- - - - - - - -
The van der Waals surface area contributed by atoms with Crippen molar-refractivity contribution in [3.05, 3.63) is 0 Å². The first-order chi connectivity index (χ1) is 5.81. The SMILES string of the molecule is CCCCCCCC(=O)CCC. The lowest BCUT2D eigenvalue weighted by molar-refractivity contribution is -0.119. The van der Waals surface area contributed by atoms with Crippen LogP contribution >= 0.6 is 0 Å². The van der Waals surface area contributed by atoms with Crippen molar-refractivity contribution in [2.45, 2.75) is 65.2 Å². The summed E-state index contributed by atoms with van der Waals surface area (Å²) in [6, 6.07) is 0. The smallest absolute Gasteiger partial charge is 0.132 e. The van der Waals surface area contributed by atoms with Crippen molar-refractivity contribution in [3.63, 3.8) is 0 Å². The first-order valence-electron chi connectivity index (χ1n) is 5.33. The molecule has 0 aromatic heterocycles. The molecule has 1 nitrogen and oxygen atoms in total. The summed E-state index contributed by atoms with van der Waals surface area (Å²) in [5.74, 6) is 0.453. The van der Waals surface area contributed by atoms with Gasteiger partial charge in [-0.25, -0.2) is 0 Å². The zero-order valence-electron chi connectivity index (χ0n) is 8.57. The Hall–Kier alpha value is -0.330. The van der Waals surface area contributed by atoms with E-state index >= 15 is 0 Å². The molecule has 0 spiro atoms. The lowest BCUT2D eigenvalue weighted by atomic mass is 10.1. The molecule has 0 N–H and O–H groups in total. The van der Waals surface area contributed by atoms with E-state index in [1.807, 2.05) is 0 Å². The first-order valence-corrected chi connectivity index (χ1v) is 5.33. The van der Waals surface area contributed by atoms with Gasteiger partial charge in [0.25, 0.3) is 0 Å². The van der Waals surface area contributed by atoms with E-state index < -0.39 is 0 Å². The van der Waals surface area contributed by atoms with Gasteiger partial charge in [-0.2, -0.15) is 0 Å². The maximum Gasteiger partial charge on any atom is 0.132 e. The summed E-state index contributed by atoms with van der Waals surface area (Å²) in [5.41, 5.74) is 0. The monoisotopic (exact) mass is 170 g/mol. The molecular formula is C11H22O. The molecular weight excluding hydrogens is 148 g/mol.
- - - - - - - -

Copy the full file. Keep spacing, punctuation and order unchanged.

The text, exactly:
The van der Waals surface area contributed by atoms with Crippen molar-refractivity contribution in [3.05, 3.63) is 0 Å². The first-order chi connectivity index (χ1) is 5.81. The SMILES string of the molecule is CCCCCCCC(=O)CCC. The lowest BCUT2D eigenvalue weighted by molar-refractivity contribution is -0.119. The van der Waals surface area contributed by atoms with Crippen LogP contribution >= 0.6 is 0 Å². The van der Waals surface area contributed by atoms with Crippen molar-refractivity contribution in [2.45, 2.75) is 65.2 Å². The summed E-state index contributed by atoms with van der Waals surface area (Å²) in [6, 6.07) is 0. The smallest absolute Gasteiger partial charge is 0.132 e. The van der Waals surface area contributed by atoms with Crippen molar-refractivity contribution in [3.63, 3.8) is 0 Å². The first-order valence-electron chi connectivity index (χ1n) is 5.33. The molecule has 0 aromatic heterocycles. The molecule has 1 nitrogen and oxygen atoms in total. The summed E-state index contributed by atoms with van der Waals surface area (Å²) in [5.74, 6) is 0.453. The van der Waals surface area contributed by atoms with Gasteiger partial charge in [-0.25, -0.2) is 0 Å². The zero-order valence-electron chi connectivity index (χ0n) is 8.57. The Hall–Kier alpha value is -0.330. The van der Waals surface area contributed by atoms with E-state index >= 15 is 0 Å². The molecule has 0 spiro atoms. The lowest BCUT2D eigenvalue weighted by atomic mass is 10.1. The molecule has 0 N–H and O–H groups in total. The van der Waals surface area contributed by atoms with E-state index in [1.807, 2.05) is 0 Å². The first-order valence-corrected chi connectivity index (χ1v) is 5.33. The van der Waals surface area contributed by atoms with Gasteiger partial charge in [0.25, 0.3) is 0 Å². The van der Waals surface area contributed by atoms with E-state index < -0.39 is 0 Å². The van der Waals surface area contributed by atoms with Gasteiger partial charge in [-0.2, -0.15) is 0 Å². The maximum Gasteiger partial charge on any atom is 0.132 e. The summed E-state index contributed by atoms with van der Waals surface area (Å²) in [5.41, 5.74) is 0. The monoisotopic (exact) mass is 170 g/mol. The molecular formula is C11H22O. The molecular weight excluding hydrogens is 148 g/mol.